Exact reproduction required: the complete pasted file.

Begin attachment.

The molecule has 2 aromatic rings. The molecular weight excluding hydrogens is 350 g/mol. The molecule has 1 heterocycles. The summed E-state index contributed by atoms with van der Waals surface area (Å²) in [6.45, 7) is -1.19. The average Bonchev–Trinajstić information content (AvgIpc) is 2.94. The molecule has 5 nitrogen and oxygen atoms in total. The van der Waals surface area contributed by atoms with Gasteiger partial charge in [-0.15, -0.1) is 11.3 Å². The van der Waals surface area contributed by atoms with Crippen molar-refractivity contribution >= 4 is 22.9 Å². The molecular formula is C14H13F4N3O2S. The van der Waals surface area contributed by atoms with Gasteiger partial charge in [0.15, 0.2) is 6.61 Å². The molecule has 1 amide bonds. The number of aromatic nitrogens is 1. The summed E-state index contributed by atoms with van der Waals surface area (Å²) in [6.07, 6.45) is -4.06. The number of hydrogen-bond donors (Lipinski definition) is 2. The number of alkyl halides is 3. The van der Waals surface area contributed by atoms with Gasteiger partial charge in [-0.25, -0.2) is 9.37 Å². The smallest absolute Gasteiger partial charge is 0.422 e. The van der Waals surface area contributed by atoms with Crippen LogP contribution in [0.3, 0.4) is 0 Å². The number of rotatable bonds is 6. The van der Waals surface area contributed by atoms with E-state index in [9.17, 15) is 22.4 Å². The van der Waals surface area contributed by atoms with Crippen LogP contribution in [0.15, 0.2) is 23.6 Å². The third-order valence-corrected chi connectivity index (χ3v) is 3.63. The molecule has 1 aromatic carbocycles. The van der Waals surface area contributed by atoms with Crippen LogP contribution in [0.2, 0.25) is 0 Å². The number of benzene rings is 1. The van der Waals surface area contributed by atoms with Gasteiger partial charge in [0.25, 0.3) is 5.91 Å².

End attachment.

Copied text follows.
The molecule has 2 aromatic rings. The molecular weight excluding hydrogens is 350 g/mol. The molecule has 1 heterocycles. The summed E-state index contributed by atoms with van der Waals surface area (Å²) in [6.45, 7) is -1.19. The average Bonchev–Trinajstić information content (AvgIpc) is 2.94. The molecule has 5 nitrogen and oxygen atoms in total. The van der Waals surface area contributed by atoms with Gasteiger partial charge in [-0.15, -0.1) is 11.3 Å². The van der Waals surface area contributed by atoms with Crippen molar-refractivity contribution >= 4 is 22.9 Å². The molecular formula is C14H13F4N3O2S. The van der Waals surface area contributed by atoms with Gasteiger partial charge in [0.15, 0.2) is 6.61 Å². The molecule has 1 amide bonds. The number of aromatic nitrogens is 1. The summed E-state index contributed by atoms with van der Waals surface area (Å²) in [6.07, 6.45) is -4.06. The number of hydrogen-bond donors (Lipinski definition) is 2. The number of alkyl halides is 3. The van der Waals surface area contributed by atoms with Gasteiger partial charge in [-0.25, -0.2) is 9.37 Å². The smallest absolute Gasteiger partial charge is 0.422 e. The van der Waals surface area contributed by atoms with Crippen LogP contribution in [0.3, 0.4) is 0 Å². The number of rotatable bonds is 6. The van der Waals surface area contributed by atoms with E-state index in [9.17, 15) is 22.4 Å². The van der Waals surface area contributed by atoms with Crippen LogP contribution in [0.15, 0.2) is 23.6 Å². The third-order valence-corrected chi connectivity index (χ3v) is 3.63. The molecule has 1 aromatic carbocycles. The van der Waals surface area contributed by atoms with Crippen LogP contribution in [0.2, 0.25) is 0 Å². The number of benzene rings is 1. The van der Waals surface area contributed by atoms with Gasteiger partial charge in [0.25, 0.3) is 5.91 Å².